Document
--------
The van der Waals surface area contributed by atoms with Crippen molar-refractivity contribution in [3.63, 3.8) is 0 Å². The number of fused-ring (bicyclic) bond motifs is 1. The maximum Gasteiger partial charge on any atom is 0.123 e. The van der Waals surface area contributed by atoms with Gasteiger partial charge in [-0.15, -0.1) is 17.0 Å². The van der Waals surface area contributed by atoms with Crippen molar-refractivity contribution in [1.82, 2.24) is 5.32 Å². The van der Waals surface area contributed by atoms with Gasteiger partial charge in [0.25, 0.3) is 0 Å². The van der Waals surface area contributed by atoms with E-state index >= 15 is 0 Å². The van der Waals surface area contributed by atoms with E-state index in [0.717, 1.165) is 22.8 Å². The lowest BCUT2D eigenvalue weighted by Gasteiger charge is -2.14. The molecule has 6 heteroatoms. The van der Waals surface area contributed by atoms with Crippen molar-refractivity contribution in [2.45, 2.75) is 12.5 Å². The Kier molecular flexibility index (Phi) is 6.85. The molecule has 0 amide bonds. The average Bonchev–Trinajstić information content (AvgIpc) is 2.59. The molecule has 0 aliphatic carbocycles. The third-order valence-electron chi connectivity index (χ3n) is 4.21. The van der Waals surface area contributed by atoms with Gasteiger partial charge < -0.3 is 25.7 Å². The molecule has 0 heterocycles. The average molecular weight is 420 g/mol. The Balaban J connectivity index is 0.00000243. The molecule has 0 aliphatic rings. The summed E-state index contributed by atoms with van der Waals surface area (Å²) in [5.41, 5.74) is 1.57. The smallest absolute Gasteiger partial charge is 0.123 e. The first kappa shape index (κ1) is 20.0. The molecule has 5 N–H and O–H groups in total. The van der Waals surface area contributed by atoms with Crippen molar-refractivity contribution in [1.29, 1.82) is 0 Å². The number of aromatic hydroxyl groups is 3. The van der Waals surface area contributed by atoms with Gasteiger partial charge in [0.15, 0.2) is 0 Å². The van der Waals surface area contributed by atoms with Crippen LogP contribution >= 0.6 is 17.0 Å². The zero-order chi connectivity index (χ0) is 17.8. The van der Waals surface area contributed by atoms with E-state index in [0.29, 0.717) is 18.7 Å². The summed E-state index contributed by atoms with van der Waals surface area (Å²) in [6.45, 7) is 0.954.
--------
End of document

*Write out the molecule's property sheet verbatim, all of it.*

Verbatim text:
The van der Waals surface area contributed by atoms with Crippen molar-refractivity contribution in [3.63, 3.8) is 0 Å². The number of fused-ring (bicyclic) bond motifs is 1. The maximum Gasteiger partial charge on any atom is 0.123 e. The van der Waals surface area contributed by atoms with Gasteiger partial charge in [-0.15, -0.1) is 17.0 Å². The van der Waals surface area contributed by atoms with Crippen molar-refractivity contribution in [1.82, 2.24) is 5.32 Å². The van der Waals surface area contributed by atoms with Gasteiger partial charge in [0.25, 0.3) is 0 Å². The van der Waals surface area contributed by atoms with E-state index >= 15 is 0 Å². The van der Waals surface area contributed by atoms with E-state index in [0.717, 1.165) is 22.8 Å². The lowest BCUT2D eigenvalue weighted by Gasteiger charge is -2.14. The molecule has 6 heteroatoms. The van der Waals surface area contributed by atoms with Crippen molar-refractivity contribution in [2.45, 2.75) is 12.5 Å². The Kier molecular flexibility index (Phi) is 6.85. The molecule has 0 amide bonds. The average Bonchev–Trinajstić information content (AvgIpc) is 2.59. The molecule has 0 aliphatic carbocycles. The third-order valence-electron chi connectivity index (χ3n) is 4.21. The van der Waals surface area contributed by atoms with Gasteiger partial charge < -0.3 is 25.7 Å². The molecule has 0 heterocycles. The average molecular weight is 420 g/mol. The Balaban J connectivity index is 0.00000243. The molecule has 0 aliphatic rings. The summed E-state index contributed by atoms with van der Waals surface area (Å²) in [5.41, 5.74) is 1.57. The smallest absolute Gasteiger partial charge is 0.123 e. The first kappa shape index (κ1) is 20.0. The molecule has 5 N–H and O–H groups in total. The van der Waals surface area contributed by atoms with Crippen molar-refractivity contribution in [1.29, 1.82) is 0 Å². The number of aromatic hydroxyl groups is 3. The van der Waals surface area contributed by atoms with Gasteiger partial charge in [0.15, 0.2) is 0 Å². The van der Waals surface area contributed by atoms with Crippen LogP contribution >= 0.6 is 17.0 Å². The zero-order chi connectivity index (χ0) is 17.8. The van der Waals surface area contributed by atoms with E-state index in [0.29, 0.717) is 18.7 Å². The summed E-state index contributed by atoms with van der Waals surface area (Å²) in [6.45, 7) is 0.954.